Parallel Programming: five reasons for caution. Reflections from Intel’s Parallel Studio briefing.

I’m just back from an Intel software conference in Salzburg where the main topic was Parallel Studio, a new suite which adds Intel’s C/C++ compiler, debugging and profiling tools into Visual Studio. To some extent these are updates to existing tools like Thread Checker and VTune, though there are new features such as memory checking in Parallel Inspector (the equivalent to Thread Checker) and a new user interface for Parallel Amplifier (the equivalent to VTune). The third tool in the suite, Parallel Composer, is comprised of the compiler and libraries including Threading Building Blocks and Intel Integrated Performance Primitives.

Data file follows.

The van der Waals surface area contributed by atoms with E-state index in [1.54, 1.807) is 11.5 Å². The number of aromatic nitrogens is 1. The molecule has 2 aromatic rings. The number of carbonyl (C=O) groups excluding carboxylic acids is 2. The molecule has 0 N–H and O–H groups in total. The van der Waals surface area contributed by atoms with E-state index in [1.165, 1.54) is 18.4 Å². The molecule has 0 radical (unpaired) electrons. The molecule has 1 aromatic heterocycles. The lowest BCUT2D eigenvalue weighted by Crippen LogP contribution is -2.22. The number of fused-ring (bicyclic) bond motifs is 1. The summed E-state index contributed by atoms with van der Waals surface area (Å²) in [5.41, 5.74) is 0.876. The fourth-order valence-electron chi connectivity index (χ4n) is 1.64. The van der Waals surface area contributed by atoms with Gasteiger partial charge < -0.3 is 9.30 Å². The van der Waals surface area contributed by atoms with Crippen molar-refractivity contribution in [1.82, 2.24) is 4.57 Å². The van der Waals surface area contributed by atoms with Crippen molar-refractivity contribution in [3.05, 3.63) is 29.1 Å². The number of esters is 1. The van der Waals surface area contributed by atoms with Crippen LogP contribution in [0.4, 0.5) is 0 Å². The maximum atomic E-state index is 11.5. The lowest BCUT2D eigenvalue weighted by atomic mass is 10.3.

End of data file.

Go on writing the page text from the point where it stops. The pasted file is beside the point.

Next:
It is a little confusing. Mostly Parallel Studio replaces the earlier products for Windows developers using Visual Studio; though we were told that there are some advanced features in products like VTune that meant you might want to stick with them, or use both.

Intel’s fundamental point is that there is no point in having multi-core PCs if the applications we run are unable to take advantage of them. Put another way, you can get remarkable performance gains by converting appropriate routines to use multiple threads, ideally as many threads as there are cores.

James Reinders, Intel’s Chief Evangelist for software products, introduced the products and explained their rationale. He is always worth listening to, and did a good job of summarising the free lunch is over argument, and explaining Intel’s solution.

That said, there are a few caveats. Here are five reasons why adding parallelism to your code might not be a good idea: